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Thread: Red wine researcher accused of

  1. #1
    cwdjrxyz Guest

    Default Red wine researcher accused of

    I found this information in the 20 January, 2012 issue of Science on
    p. 271. After a 3 year investigation that has come to a close by the
    University of Connecticut Health center in Farmington, on January 11
    the school alleged that Dipak Das is guilty of 145 counts of
    falsification and fabrication data. The university sent a 60000 page
    report to the federal Office of Research Integrity The university has
    also declined to accept $US 890000 in federal funding for Das.

    Das worked with resveratrol found in red wine, and dozens of papers
    co-authored by Das assert that resveratrol protects the heart. The
    university has begun dismissal proceedings. Das is of Indian descent
    and claims that racism is behind the allegations.

    I do not follow the technical literature concerning this field of
    research, so I have no opinion about the merits of the long report or,
    if it happens to be true, how the view of resveratrol and red wine as
    a heart protector will be changed. I do know that I am not going to
    read a 60000 page report, even if it is available.

  2. #2
    lleichtman Guest

    Default Re: Red wine researcher accused of

    On Jan 28, 5:57*am, cwdjrxyz <spamtr...@cwdjr.info> wrote:
    > I found this information in the 20 January, 2012 issue of Science on
    > p. 271. After a 3 year investigation that has come to a close by the
    > University of Connecticut Health center in Farmington, on January 11
    > the school alleged that Dipak Das is guilty of 145 counts of
    > falsification and fabrication data. The university sent a 60000 page
    > report to the federal Office of Research Integrity The university has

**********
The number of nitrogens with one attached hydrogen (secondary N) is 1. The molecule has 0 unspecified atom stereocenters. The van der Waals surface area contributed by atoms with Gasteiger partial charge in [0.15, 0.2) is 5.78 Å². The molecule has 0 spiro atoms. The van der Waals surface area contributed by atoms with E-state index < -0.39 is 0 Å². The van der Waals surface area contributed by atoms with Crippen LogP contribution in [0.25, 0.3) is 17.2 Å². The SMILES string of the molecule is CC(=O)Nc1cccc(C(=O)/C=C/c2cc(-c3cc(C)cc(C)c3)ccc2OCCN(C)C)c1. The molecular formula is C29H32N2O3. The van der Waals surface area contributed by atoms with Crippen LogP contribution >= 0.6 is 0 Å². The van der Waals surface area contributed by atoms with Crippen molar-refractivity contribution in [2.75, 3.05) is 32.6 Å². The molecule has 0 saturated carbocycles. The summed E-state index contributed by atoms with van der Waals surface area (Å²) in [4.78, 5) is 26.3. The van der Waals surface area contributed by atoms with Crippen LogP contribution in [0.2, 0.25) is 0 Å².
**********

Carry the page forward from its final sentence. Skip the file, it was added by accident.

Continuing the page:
> also declined to accept $US 890000 in federal funding for Das.
    >
    > Das worked with resveratrol *found in red wine, and dozens of papers
    > co-authored by Das assert that resveratrol protects the heart. The
    > university has begun dismissal proceedings. Das is of Indian descent
    > and claims that racism is behind the allegations.
    >
    > I do not follow the technical literature concerning this field of
    > research, so I have no opinion about the merits of the long report or,
    > if it happens to be true, how the view of resveratrol and red wine as
    > a heart protector will be changed. I do know that I am not going to
    > read a 60000 page report, even if it is available.


    This was not good news for the field. The data was obviously
    fabricated as you really can't match up the results with the data
    presented.

  3. #3
    Mark Lipton Guest

    Default Re: Red wine researcher accused of

    cwdjrxyz wrote:
    > I found this information in the 20 January, 2012 issue of Science on
    > p. 271. After a 3 year investigation that has come to a close by the
    > University of Connecticut Health center in Farmington, on January 11
    > the school alleged that Dipak Das is guilty of 145 counts of
    > falsification and fabrication data. The university sent a 60000 page
    > report to the federal Office of Research Integrity The university has
    > also declined to accept $US 890000 in federal funding for Das.
    >
    > Das worked with resveratrol found in red wine, and dozens of papers
    > co-authored by Das assert that resveratrol protects the heart. The
    > university has begun dismissal proceedings. Das is of Indian descent
    > and claims that racism is behind the allegations.
    >
    > I do not follow the technical literature concerning this field of
    > research, so I have no opinion about the merits of the long report or,
    > if it happens to be true, how the view of resveratrol and red wine as
    > a heart protector will be changed. I do know that I am not going to
    > read a 60000 page report, even if it is available.


    As a fellow resveratrol researcher, I can add the following comments.
    The biggest name in the field, David Sinclair of Harvard Medical, when
    asked to comment on the scandal, responded that he'd never heard of Das.
    This is indicative of his niche status within the field. His data,
    now completely discredited, bore on the role of resveratrol in